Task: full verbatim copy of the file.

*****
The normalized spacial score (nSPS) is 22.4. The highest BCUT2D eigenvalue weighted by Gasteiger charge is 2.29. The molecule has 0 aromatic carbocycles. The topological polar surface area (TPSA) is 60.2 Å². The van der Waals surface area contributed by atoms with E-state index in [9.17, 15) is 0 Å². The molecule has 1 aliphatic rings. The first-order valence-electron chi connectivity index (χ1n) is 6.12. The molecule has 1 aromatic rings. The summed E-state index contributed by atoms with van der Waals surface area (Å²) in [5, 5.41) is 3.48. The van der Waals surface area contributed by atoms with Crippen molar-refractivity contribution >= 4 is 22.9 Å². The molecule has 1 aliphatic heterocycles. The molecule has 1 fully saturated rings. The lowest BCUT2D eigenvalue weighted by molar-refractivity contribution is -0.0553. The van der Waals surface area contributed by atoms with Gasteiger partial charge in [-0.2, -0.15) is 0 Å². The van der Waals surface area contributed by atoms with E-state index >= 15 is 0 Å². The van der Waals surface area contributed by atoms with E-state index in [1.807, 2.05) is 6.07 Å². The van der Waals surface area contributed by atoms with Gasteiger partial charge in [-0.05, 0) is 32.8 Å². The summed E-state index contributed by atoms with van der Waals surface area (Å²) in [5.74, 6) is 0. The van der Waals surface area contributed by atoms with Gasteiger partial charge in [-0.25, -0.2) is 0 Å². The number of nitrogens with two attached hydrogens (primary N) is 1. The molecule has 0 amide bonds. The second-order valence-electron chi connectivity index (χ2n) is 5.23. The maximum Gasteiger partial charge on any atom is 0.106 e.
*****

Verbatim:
The normalized spacial score (nSPS) is 22.4. The highest BCUT2D eigenvalue weighted by Gasteiger charge is 2.29. The molecule has 0 aromatic carbocycles. The topological polar surface area (TPSA) is 60.2 Å². The van der Waals surface area contributed by atoms with E-state index in [9.17, 15) is 0 Å². The molecule has 1 aliphatic rings. The first-order valence-electron chi connectivity index (χ1n) is 6.12. The molecule has 1 aromatic rings. The summed E-state index contributed by atoms with van der Waals surface area (Å²) in [5, 5.41) is 3.48. The van der Waals surface area contributed by atoms with Crippen molar-refractivity contribution >= 4 is 22.9 Å². The molecule has 1 aliphatic heterocycles. The molecule has 1 fully saturated rings. The lowest BCUT2D eigenvalue weighted by molar-refractivity contribution is -0.0553. The van der Waals surface area contributed by atoms with Gasteiger partial charge in [-0.2, -0.15) is 0 Å². The van der Waals surface area contributed by atoms with E-state index >= 15 is 0 Å². The van der Waals surface area contributed by atoms with E-state index in [1.807, 2.05) is 6.07 Å². The van der Waals surface area contributed by atoms with Gasteiger partial charge in [-0.05, 0) is 32.8 Å². The summed E-state index contributed by atoms with van der Waals surface area (Å²) in [5.74, 6) is 0. The van der Waals surface area contributed by atoms with Gasteiger partial charge in [-0.25, -0.2) is 0 Å². The number of nitrogens with two attached hydrogens (primary N) is 1. The molecule has 0 amide bonds. The second-order valence-electron chi connectivity index (χ2n) is 5.23. The maximum Gasteiger partial charge on any atom is 0.106 e.